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Post-Grad Community Mixer: Shilpa Gupta at the Barbican Centre

  • Written byPost-Grad Community
  • Published date24 November 2021

Shilpa Gupta at the Barbican Centre by Hayley Caine, MA Material Futures, Central Saint Martins, and Post-Grad Community Ambassador

The Barbican was the setting of the recent instalment of the Post-Grad Mixer events, where 15 students from varied disciplines and Colleges had the pleasure of seeing Mumbai-based artist, Shilpa Gupta’s first London solo exhibition, ‘Sun at Night.’

Over the course of an hour, Chris Bayley, the exhibition’s Assistant Curator, engaged and discussed the core themes underpinning this version of Gupta’s practice in action: censorship, confinement and resistance.

Students listening to a curator
Shilpa Gupta: Sun at Night

Gupta presents a new body of work extending on the research and themes present in the climax of the show “For, in Your Tongue, I Cannot Fit.” This includes the artist’s first pair of motion clap boards, used historically as departure boards within train stations and airports, they play with “typographic oddities” and “further expand on her use of sound, language and the power of speech.” The clattering flap boards evoke the sound of rainfall, communicating in an uneasy poetic dialogue, it’s as if ‘the diptychs are speaking to each other”.

Artwork by Shilpa Gupta on a wall
Shilpa Gupta: Sun at Night

Poet and Human Rights activist Irina Ratushinskaya whose poetry got her sentenced to 7 years in a Soviet hard labour camp in 1983 are pinned to the wall. At the bottom of her haunting typed message, “and I’ll press my trembling hands to the hole that was my heart…” Gupta explains how the message managed to get out of the camp: “Scratched on soap, memorised, washed away. Then written on cigarette papers, smuggled outside the prison.”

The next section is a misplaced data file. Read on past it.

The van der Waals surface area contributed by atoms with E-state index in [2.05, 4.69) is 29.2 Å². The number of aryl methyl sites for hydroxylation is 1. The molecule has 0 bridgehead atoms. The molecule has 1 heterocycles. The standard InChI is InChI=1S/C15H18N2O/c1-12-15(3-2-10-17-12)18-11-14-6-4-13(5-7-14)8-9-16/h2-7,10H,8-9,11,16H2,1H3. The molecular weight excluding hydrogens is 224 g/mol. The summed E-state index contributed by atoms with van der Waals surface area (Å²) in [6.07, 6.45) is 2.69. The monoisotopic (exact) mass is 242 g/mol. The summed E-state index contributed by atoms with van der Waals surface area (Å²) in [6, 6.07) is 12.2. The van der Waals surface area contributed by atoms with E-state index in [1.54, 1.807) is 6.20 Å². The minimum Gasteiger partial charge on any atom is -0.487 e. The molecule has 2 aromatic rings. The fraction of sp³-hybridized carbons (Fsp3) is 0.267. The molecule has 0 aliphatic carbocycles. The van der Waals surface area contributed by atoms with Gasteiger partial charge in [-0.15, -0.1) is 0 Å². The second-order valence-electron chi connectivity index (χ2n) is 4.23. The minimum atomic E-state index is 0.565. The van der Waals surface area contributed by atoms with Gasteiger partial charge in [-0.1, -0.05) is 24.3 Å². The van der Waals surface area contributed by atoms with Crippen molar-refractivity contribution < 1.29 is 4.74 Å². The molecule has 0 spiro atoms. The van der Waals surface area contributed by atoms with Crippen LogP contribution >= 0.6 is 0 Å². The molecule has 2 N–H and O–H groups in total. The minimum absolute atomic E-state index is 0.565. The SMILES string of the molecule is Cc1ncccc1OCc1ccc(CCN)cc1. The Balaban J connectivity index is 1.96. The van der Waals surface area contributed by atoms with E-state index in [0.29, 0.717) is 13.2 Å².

Students looking at a sculpture
Shilpa Gupta: Sun at Night

As you journey through the show space and enter the final room, the dimly lit immersive installation called “For, In Your Tongue, I Cannot Fit,” asks you to pause. Slow down. A soundscape plays comprising of 100 microphones suspended above 100 metal spikes. Each piercing has a page inscribed with a fragmented verse of poetry by contemporary and past poets (as far as the 8th century), who experienced incarceration for their work, writings, and/or beliefs.

Students listening to a curator
Shilpa Gupta: Sun at Night

State power always fears the artist, writer, and poet. A chorus of poems from dissidents and the brutalised, are echoed across the space in solidarity by 99 other counterparts whispering, singing, chanting. It's haunting stuff.

Gupta’s installation highlights the vulnerability of one’s right to personal free expression and through her work she gives a voice to those who have been silenced. Shilpa had told the curator to “always listen out for the silences” as the people that speak the loudest are heard… but what about the people that are silent?

Students listening to a curator
Shilpa Gupta: Sun at Night

Shilpa Gupta’s exhibition opened in The Curve on Thursday 7 October 2021 and continued until Sunday 6 February 2022.

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